Delivered: Sporting Goods Emails

What’s in our inbox this month: Sporting goods emails


Sports Authority’s email is a grand slam. The colorful piece offers numerous deals, eclectic featured products, a clear call-to- action, the company’s social links, and quick links to each activity for which the store has equipment. The store locator and events calendar seldom-seen nice touches, and the variety of sports and brands the company shows off certainly validates the name of the store.


On first glance Modell’s email appears to be geared toward weight lifters; each of the four featured items is lifting-related. Mo’s, though, includes tabs at the top of the email for each sport and activity it carries gear for, so the reader has ample reason to click on the links. The call-to-action is distinct and the email boasts plenty of pertinent company information—social media info, deals, store locator, etc.—to garner click in several areas.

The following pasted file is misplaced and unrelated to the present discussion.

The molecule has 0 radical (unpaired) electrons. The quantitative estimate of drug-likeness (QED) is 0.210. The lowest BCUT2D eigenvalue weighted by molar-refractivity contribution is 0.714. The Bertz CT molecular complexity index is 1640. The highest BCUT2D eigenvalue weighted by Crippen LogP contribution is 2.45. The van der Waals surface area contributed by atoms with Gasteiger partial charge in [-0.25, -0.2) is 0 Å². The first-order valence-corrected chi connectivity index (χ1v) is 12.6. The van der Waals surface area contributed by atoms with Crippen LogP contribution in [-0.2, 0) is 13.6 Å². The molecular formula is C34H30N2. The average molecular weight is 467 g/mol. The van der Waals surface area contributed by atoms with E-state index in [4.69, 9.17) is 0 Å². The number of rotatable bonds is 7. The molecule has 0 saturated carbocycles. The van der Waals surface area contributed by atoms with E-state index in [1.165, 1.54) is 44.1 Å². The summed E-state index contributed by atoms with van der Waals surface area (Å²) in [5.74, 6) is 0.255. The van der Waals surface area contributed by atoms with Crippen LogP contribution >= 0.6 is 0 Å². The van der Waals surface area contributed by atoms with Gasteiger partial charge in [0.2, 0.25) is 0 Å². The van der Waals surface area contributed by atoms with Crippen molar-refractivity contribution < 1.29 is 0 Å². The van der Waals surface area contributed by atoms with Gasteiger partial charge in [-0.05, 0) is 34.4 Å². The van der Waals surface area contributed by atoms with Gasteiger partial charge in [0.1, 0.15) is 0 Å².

The slang terms Eastbay uses in the subject line—“cop” referring to “purchase,” and “hot” meaning “popular”—may immediately turn away some recipients. However, the revolving pictures in the email, coupled with an aesthetic layout and compelling call-to-action, are all slam dunks. Clear instructions for unsubscribing, navigating to the company’s website, and contacting customer service are enough to make the most ambivalent shopper “cop” some “hot” gear from Eastbay. A swing and a miss.


Dick’s’ email addressed to “Valued Customer,” but in addition there are no featured items or pictures of any kind to attract customers’ attention. The email does offer a 10% discount on the recipient’s next order and contain a clear call-to-action, but it’s so plain as to look like it was  thrown together almost as an afterthought.


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